A low, herbaceous plant with a slender or filiform bright-yellow, bitter rootstock. Leaves all basal, evergreen, long petioled, the blade reniform, 1 to 2 inches broad, divided to the petiole into three wedge-shaped, obtuse segments, dark green, shining above, paler beneath, sharply toothed. Scape one-flowered, slender; sepals five to seven, oblong, obtuse, white; petals small and club-shaped; carpels three to seven, spreading, about one-fourth of an inch long, on stalks of about their own length, tipped with a beak.
In damp, mossy woods and bogs, Newfoundland to Virginia and eastern Tennessee, Iowa, Minnesota and Alaska.
A. Goldthread - Coptis trifolia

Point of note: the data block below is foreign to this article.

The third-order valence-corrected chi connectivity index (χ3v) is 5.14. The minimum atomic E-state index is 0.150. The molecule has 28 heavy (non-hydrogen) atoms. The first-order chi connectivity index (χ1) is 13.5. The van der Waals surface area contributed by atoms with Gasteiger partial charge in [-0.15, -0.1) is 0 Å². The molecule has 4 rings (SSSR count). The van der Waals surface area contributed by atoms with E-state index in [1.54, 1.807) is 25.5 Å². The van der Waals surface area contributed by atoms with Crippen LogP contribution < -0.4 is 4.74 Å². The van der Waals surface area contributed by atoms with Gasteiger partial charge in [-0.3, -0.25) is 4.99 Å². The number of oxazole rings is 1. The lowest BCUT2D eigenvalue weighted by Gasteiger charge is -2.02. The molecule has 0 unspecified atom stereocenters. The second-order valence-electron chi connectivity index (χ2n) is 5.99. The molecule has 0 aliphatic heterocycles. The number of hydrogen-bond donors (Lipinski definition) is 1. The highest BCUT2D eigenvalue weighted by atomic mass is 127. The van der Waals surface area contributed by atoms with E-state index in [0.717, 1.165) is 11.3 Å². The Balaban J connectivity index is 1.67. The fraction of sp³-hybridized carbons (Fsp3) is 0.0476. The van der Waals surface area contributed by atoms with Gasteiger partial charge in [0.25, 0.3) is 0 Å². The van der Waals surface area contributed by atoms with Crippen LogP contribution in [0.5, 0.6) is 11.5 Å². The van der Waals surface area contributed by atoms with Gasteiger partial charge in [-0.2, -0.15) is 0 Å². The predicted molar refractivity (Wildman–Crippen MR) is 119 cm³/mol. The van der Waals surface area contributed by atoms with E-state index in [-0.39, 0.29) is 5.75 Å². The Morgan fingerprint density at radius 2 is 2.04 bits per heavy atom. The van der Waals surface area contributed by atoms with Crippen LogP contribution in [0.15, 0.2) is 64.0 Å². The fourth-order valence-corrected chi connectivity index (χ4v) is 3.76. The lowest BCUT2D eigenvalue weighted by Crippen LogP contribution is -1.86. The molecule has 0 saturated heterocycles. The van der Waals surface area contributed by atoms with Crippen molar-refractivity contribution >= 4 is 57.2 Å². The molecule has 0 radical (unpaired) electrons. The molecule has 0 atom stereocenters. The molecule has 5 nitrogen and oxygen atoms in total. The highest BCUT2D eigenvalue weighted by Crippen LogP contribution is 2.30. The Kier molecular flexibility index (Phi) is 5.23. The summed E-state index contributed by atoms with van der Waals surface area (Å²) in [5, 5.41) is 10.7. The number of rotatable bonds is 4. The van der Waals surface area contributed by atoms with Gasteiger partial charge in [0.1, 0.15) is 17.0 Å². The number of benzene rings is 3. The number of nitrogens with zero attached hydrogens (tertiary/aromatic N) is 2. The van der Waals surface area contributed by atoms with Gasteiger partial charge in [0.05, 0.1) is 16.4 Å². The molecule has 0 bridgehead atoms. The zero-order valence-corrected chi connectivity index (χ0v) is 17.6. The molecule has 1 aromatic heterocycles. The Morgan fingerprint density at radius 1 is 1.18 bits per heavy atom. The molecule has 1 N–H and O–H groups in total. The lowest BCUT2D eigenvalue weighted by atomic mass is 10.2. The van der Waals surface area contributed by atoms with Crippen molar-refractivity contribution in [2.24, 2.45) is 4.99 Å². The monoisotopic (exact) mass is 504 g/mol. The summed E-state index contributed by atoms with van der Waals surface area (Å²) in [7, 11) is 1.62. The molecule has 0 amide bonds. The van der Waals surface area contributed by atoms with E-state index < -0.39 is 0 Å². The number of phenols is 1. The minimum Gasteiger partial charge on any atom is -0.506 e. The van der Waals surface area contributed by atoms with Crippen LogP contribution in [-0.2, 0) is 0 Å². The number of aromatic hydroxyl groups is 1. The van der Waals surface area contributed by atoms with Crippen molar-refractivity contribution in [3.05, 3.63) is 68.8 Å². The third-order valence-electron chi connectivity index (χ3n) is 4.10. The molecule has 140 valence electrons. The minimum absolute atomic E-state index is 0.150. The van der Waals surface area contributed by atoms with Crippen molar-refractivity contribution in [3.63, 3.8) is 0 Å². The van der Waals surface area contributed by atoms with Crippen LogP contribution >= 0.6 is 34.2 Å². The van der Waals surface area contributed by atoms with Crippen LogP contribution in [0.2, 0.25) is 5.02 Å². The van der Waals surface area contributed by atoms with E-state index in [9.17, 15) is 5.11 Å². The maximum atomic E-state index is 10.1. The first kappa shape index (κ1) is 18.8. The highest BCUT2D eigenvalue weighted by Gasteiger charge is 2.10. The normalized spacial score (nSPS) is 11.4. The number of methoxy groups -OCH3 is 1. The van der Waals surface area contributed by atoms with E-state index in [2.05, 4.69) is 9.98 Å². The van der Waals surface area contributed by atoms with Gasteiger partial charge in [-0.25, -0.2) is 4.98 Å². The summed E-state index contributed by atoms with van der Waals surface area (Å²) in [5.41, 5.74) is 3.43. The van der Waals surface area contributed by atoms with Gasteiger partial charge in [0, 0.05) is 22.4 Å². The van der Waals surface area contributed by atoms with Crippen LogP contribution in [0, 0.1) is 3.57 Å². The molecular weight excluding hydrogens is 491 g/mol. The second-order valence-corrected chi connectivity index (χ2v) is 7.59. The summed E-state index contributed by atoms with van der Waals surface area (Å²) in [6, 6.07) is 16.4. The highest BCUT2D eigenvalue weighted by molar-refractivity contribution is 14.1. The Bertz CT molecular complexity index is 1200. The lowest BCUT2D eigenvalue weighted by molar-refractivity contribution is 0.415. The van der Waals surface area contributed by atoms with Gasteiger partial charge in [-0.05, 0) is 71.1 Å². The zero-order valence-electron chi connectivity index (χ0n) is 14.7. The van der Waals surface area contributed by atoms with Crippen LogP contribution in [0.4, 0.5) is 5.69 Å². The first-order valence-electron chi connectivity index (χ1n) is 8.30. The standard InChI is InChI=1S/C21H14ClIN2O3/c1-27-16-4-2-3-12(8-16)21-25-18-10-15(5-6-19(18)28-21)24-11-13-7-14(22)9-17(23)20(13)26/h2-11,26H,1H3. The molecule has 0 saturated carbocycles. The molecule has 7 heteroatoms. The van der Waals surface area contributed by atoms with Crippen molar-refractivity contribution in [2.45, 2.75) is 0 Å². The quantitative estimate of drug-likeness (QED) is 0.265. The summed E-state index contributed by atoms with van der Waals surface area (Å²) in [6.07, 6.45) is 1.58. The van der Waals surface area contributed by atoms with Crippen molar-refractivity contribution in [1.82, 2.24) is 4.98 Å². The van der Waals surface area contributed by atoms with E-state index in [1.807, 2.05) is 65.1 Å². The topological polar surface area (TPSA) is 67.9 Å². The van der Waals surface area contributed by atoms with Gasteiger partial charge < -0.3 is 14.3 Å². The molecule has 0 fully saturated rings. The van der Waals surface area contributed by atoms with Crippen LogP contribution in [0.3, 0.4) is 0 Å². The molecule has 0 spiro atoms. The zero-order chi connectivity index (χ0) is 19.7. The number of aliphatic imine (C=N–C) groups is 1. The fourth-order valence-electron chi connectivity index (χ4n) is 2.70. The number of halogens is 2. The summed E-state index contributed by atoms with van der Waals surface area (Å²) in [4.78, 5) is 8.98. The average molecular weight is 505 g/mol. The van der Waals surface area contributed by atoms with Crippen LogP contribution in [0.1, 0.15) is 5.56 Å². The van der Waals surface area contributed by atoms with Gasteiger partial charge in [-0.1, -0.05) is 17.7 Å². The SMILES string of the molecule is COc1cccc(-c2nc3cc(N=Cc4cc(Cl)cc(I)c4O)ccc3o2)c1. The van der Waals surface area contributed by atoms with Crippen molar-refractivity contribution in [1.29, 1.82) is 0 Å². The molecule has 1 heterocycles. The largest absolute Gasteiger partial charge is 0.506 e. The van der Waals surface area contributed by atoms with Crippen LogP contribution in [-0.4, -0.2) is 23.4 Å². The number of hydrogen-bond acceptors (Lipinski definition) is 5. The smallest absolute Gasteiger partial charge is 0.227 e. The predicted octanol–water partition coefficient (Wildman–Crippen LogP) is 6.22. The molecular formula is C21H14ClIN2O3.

In the Memoirs of Bastram and Marshall, page 20, it is stated that John Ellis, the eminent naturalist, in a letter to Linnaeus, dated London, April 25, 1758, says: " Mr Colden of New York, has sent Dr Fothergill a new plant, described by his daughter (Miss Jane Colden). It is called Fibraurea, gold thread. This young lady merits your esteem and does honor to your system. She has drawn and described 400 plants in your method only. She uses the English terms. Her father has a plant called after him, Coldenia; suppose you should call this Coldenella, or any other name that might distinguish her among your genera." Linnaeus, however, referred the plant to his genus Helleborus, and when it was subsequently ascertained to be distinct, Salisbury, regardless alike of gallantry and justice, imposed on it the name of Coptis.